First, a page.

While Pulgasari‘s plot has become a fun way to explain the latest rounds of North Korean diplomacy, that likely wasn’t Kim Jong-il’s intention in the early 1980s, when he first commissioned the film. North Korea’s nuclear program was still in its infancy back then, and the country’s economy was in a less precarious state. However, if we look at the behind-the-scenes story of Pulgasari‘s making during that time, we can see further hints of North Korea’s negotiating mindset.
One big reason why Pulgasari feels different from other North Korean movies is because many non-North Koreans helped make it. Notably, the film’s director Shin Sang-ok was South Korean. In a bizarre incident recently popularized in the novel A Kim Jong-il Production, Kim Jong-il kidnapped Shin and his wife to help rejuvenate North Korea’s movie industry.
Similarly, the film involved Japanese personnel, despite North Korea’s intense dislike for Japan due to brutal colonial treatment. Pulgasari was actually played (in a rubber suit) by Kenpachiro Satsuma, the same actor who played Godzilla in numerous Japanese films of the franchise. While not kidnapped, North Korea initially duped Satsuma and his fellow Japanese crew into believing they were helping a Chinese production.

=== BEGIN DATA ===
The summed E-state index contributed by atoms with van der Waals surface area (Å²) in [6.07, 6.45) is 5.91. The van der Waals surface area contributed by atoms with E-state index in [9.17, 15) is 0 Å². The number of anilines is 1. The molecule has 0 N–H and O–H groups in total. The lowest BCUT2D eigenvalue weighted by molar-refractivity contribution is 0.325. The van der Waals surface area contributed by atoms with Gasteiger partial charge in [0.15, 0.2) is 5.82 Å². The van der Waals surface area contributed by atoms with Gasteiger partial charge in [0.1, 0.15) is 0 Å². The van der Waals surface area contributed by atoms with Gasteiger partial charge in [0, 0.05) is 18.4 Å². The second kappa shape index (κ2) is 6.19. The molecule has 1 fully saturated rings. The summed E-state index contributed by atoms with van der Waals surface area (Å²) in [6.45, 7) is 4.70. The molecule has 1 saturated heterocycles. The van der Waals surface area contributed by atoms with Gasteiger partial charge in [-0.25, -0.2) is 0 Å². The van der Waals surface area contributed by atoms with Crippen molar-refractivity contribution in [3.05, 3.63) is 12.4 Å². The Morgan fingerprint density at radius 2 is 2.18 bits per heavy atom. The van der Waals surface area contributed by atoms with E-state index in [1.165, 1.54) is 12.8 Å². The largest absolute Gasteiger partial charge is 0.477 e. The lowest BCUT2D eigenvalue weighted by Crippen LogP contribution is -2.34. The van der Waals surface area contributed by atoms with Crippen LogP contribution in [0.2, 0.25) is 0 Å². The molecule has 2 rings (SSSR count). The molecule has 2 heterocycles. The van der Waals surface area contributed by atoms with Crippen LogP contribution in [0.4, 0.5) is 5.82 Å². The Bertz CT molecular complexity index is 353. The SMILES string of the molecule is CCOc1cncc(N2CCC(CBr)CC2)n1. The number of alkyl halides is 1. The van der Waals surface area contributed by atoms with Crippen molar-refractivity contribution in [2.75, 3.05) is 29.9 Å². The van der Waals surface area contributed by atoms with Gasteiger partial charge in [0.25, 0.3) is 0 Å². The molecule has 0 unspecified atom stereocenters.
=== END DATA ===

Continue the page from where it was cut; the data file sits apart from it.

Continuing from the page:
Why would North Korea go to such lengths to kidnap and trick people from sworn enemy nations? Likely for the same reason that Kim Jong-un wants to meet personally with Donald Trump: a desire for legitimacy.
In the early 1980s, Kim Jong-il wanted the world to take North Korean cinema seriously. Kim knew that North Korea couldn’t do it alone, and thus kidnapped Shin Sang-ok. Pulgasari became Kim’s pet project. After seeing Godzilla‘s success, Kim saw the monster movie genre as North Korea’s best chance at impressing international audiences. This led him to green-light collaboration with Japan’s Toho films (which made the original Godzilla); he also dispatched thousands of soldiers to play extras in Pulgasari’s battle scenes.
All this goes to show a ruthless determination to assert North Korea’s legitimacy on the world stage—a sentiment that’s likely helped keep talks between the US and North Korea alive despite Trump’s vacillations.
Of course, that single-minded ruthlessness cuts both ways, and could very well doom North Korea’s further attempts at international recognition. Director Shin Sang-ok exploited Kim Jong-un’s international cinema aspirations to escape while on a trip to Vienna, ostensibly for talks about distributing Pulgasari. Thanks to this, Pulgasari never achieved the international renown Kim Jong-il craved. After Shin’s escape, Kim purged the film.
Yet, thanks to the shifting tides of statecraft, Pulgasari somehow survived. In July 1998, around the launch of South Korea’s conciliatory “Sunshine Policy”, Kim Jong-il authorized a Japanese release for Pulgasari. This helped the film become a cult hit outside North Korea, where it continues to live on through YouTube and indie theater screenings. Two decades later, on the cusp of another potential reconciliation with North Korea, Pulgasari might be due for another resurrection.
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Pulgasari is watchable in its entirety through YouTube…